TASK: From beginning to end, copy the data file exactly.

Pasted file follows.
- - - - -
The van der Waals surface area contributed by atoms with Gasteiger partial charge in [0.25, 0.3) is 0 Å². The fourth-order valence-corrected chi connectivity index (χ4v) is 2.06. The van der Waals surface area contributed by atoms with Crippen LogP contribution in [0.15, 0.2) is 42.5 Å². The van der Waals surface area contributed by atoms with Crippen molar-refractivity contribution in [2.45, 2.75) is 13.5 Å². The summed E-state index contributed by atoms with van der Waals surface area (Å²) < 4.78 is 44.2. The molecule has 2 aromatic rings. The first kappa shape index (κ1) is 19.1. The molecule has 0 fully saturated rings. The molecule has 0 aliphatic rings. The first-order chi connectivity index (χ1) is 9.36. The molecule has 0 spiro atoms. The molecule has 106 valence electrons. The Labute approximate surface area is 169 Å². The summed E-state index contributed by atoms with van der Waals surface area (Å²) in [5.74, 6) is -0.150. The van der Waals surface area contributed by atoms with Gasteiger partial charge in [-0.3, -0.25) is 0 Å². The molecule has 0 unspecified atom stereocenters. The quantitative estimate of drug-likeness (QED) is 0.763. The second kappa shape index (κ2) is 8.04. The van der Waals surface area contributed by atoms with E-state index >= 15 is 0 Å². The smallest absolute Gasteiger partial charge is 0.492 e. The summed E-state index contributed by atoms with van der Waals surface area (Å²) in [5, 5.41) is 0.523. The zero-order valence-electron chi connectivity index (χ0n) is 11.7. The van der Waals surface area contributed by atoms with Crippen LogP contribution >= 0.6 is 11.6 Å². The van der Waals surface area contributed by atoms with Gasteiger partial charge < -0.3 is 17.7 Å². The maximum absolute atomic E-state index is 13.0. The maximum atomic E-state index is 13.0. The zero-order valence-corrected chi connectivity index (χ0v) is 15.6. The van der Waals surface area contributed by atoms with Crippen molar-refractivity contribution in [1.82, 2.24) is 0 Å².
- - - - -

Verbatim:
The van der Waals surface area contributed by atoms with Gasteiger partial charge in [0.25, 0.3) is 0 Å². The fourth-order valence-corrected chi connectivity index (χ4v) is 2.06. The van der Waals surface area contributed by atoms with Crippen LogP contribution in [0.15, 0.2) is 42.5 Å². The van der Waals surface area contributed by atoms with Crippen molar-refractivity contribution in [2.45, 2.75) is 13.5 Å². The summed E-state index contributed by atoms with van der Waals surface area (Å²) < 4.78 is 44.2. The molecule has 2 aromatic rings. The first kappa shape index (κ1) is 19.1. The molecule has 0 fully saturated rings. The molecule has 0 aliphatic rings. The first-order chi connectivity index (χ1) is 9.36. The molecule has 0 spiro atoms. The molecule has 106 valence electrons. The Labute approximate surface area is 169 Å². The summed E-state index contributed by atoms with van der Waals surface area (Å²) in [5.74, 6) is -0.150. The van der Waals surface area contributed by atoms with Gasteiger partial charge in [-0.3, -0.25) is 0 Å². The molecule has 0 unspecified atom stereocenters. The quantitative estimate of drug-likeness (QED) is 0.763. The second kappa shape index (κ2) is 8.04. The van der Waals surface area contributed by atoms with E-state index >= 15 is 0 Å². The smallest absolute Gasteiger partial charge is 0.492 e. The summed E-state index contributed by atoms with van der Waals surface area (Å²) in [5, 5.41) is 0.523. The zero-order valence-electron chi connectivity index (χ0n) is 11.7. The van der Waals surface area contributed by atoms with Crippen LogP contribution >= 0.6 is 11.6 Å². The van der Waals surface area contributed by atoms with Gasteiger partial charge < -0.3 is 17.7 Å². The maximum absolute atomic E-state index is 13.0. The maximum atomic E-state index is 13.0. The zero-order valence-corrected chi connectivity index (χ0v) is 15.6. The van der Waals surface area contributed by atoms with Crippen molar-refractivity contribution in [1.82, 2.24) is 0 Å².